Capetown Student Accomodation

Coping with Cyberbullying at Varsity

We’ve all been on social media groups where an innocuous question or comment turns into an all-out attack and mob-mentality prompts people to say unkind or malicious things. What happens, though, when we are the target of an attack? Is this considered cyberbullying?

What is cyberbullying?

It’s easy to take offence at a comment online, and often the true intent of the meaning is lost because we’re looking at typed words as opposed to a hearing the tone of voice or seeing the person’s facial expression. Before you do anything, be certain that this isn’t just someone speaking out of turn.

Bullying is intentional harassment, threats, or public humiliation which can be incredibly damaging. 

So, what can we do?

Can you just ignore it? Bullies are usually trying to provoke a response from you and once you give them what they want they have all the power. Oftentimes, ignoring the comment just allows the situation to fizzle out.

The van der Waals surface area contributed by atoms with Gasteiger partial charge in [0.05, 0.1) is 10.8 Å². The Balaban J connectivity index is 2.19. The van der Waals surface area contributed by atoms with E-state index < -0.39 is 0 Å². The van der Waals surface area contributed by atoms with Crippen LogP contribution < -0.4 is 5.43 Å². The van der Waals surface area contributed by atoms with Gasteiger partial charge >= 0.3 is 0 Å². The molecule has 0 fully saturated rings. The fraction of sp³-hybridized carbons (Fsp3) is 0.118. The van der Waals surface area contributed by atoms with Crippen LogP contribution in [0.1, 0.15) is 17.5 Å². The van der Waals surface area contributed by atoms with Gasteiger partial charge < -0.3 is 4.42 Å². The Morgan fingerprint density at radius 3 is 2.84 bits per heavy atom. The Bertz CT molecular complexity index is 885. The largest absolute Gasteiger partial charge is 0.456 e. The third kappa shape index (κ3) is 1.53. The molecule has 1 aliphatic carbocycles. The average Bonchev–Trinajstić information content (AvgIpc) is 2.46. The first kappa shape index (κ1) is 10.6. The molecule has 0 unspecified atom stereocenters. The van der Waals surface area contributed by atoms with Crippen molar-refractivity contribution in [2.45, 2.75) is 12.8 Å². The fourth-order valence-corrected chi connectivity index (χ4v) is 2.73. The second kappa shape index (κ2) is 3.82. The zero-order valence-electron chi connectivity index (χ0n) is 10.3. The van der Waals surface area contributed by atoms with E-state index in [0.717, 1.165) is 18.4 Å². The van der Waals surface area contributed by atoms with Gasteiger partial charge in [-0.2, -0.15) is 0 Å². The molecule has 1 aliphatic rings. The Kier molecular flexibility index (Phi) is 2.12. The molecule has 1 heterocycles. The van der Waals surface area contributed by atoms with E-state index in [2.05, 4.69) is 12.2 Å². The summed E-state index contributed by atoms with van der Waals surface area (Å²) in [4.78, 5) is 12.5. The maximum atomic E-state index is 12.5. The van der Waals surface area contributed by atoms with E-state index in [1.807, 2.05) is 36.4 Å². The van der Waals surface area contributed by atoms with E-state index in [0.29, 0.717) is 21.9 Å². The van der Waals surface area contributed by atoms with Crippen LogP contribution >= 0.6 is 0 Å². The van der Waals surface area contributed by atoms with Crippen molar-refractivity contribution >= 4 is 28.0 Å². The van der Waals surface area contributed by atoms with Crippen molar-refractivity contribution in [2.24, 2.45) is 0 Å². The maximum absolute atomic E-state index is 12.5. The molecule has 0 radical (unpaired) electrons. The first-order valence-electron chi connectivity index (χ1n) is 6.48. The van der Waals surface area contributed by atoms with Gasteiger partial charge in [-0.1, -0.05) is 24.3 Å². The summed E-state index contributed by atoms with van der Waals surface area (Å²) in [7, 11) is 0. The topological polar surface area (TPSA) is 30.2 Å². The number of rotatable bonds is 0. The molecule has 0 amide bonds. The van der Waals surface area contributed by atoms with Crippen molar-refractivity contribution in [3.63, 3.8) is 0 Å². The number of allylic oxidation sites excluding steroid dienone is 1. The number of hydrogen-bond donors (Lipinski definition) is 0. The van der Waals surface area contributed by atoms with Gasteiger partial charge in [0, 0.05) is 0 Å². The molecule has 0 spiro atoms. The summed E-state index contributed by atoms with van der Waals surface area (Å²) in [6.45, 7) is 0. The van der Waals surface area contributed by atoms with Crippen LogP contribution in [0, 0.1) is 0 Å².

What if we’re really angry or hurt? Can’t we just retaliate and “put them in their place”? Actually, no. Remaining calm and not getting sucked into the vortex of anger shows a quiet strength of character which will serve you well. 

However, there may be times when you feel it’s necessary to respond to the bully. If this is necessary, do so in a non-emotional way, firmly asking them to remove what they have posted online, or to stop messaging you.

Then, remove yourself from the problem. Block their social media profiles or their phone number.

If the harassment is serious and you are fearful that it may escalate, by all means, take screenshots of the comments or messages and report it to the authorities.  

 

Instant messaging and social platforms can be a lot of fun, but they are also a hiding place for bullies and people who are determined to undermine or ruin other people’s reputation. The best way to deal with these people – for the most part – is to simply not engage them.